The Impact of Mobile Monitoring on Adult Learning in Niger
Adult education programs are an important part of the education system in many developing countries. Yet identifying the impact of such programs on learning outcomes can be difficult, in part due to the challenge of monitoring teachers’ attendance and effort. Researchers tested whether making weekly calls to teachers, students, and the village chief during an adult education program in Niger could increase teacher accountability and improve student learning. Both the education program and the weekly calls increased students’ scores in reading and math, and researchers suggest that this was due to a variety of factors, one being an increase in both teacher and student motivation.
Adult education programs are an important part of the education system in many countries. Yet identifying the impact of such programs on learning outcomes can be difficult, in part due to the challenge of monitoring teachers’ attendance and effort. In rural areas of many low-income countries, teacher absence is a widespread problem. Mobile phone technology could enable governments and NGOs to communicate with remote villages on a regular basis, potentially reducing the cost of monitoring teachers and other service providers. Similarly, mobile communication could enable community members and learners to provide more timely feedback on teacher performance, thereby increasing community engagement in the education system. Can introducing a simple mobile phone-based monitoring component into an adult education program increase teacher effort and improve students’ learning?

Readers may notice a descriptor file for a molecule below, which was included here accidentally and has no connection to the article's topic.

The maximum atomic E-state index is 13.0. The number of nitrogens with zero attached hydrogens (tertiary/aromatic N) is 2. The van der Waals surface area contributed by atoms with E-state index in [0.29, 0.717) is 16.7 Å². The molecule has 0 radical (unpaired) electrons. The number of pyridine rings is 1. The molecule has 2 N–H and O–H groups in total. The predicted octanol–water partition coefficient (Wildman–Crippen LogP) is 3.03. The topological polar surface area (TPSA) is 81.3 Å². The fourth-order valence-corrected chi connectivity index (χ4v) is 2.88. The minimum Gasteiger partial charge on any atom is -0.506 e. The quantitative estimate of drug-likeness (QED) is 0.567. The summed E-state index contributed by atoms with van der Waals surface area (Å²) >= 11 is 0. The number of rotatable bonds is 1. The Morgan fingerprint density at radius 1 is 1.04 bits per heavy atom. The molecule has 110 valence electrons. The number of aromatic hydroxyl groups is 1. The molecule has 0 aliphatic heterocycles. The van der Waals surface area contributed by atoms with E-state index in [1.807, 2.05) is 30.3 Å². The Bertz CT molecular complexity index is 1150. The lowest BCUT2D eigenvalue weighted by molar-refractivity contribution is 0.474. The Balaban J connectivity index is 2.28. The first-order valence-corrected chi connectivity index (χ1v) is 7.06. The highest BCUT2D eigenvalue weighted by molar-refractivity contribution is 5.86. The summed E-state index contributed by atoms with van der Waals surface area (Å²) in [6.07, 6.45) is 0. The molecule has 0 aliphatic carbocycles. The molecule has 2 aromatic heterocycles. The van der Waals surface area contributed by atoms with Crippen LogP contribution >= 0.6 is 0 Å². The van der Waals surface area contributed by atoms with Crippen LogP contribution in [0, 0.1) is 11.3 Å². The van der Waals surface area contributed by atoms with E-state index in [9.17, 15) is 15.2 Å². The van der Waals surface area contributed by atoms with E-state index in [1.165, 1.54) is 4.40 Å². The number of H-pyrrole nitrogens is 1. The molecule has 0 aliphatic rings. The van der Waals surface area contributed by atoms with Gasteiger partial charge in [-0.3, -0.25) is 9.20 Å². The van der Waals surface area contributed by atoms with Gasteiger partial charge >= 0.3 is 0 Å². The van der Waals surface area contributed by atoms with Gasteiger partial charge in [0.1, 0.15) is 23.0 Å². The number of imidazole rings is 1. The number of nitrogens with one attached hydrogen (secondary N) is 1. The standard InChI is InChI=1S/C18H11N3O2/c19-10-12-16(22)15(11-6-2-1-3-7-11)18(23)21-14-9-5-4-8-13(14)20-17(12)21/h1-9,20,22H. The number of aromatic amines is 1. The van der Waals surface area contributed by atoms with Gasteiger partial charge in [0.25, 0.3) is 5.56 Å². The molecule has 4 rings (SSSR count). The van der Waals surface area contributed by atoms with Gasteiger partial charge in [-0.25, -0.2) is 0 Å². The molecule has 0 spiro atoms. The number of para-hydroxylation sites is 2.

Context of the evaluation
Teacher absenteeism is a substantial problem across West Africa, with 27 to 40 percent of teachers in primary schools estimated as absent. Monitoring teachers’ attendance and effort, which has improved teacher absenteeism and student learning inother contexts, is expensive and logistically challenging due to limited infrastructure and weak institutions.
In Niger, literacy levels are particularly low: 30 percent of adults were classified as literate in 2012, the last year in which data was available, and it is estimated to be lower still among women and in rural areas. In the two regions where this study was implemented, Maradi and Zinder, it is estimated that 10 percent of women had attended any school.
Although members of study participants’ households had limited education—two years of schooling on average—mobile phone use was common; 63 percent of households owned a mobile phone.
Details of the intervention
In 2014, researchers partnered with Catholic Relief Services (CRS) and the Government of Niger’s Ministry of Non-Formal Education (MNFE) to test whether adding weekly check-in calls to students, teachers, and village chiefs during an adult education program could increase teacher effort and improve student learning outcomes. 131 villages in two rural regions were randomly selected to participate in the study. Villages were then randomly assigned into one of three groups:
- Adult education only: In 54 villages, the local implementing partners implemented a two-year adult education program (basic literacy and numeracy) with normal monitoring visits by CRS and MNFE staff.
- Adult education + weekly mobile phone calls: In 57 villages, in addition to the adult education program, teachers, village chiefs, and two randomly selected students received weekly phone calls over a six-week period. A variation of this approach, in which only teachers were called, was implemented in a subset of these villages during the second year of the program. During the calls recipients were asked a series of questions about the number of classes held, the number of hours for each class, and the number of students who attended.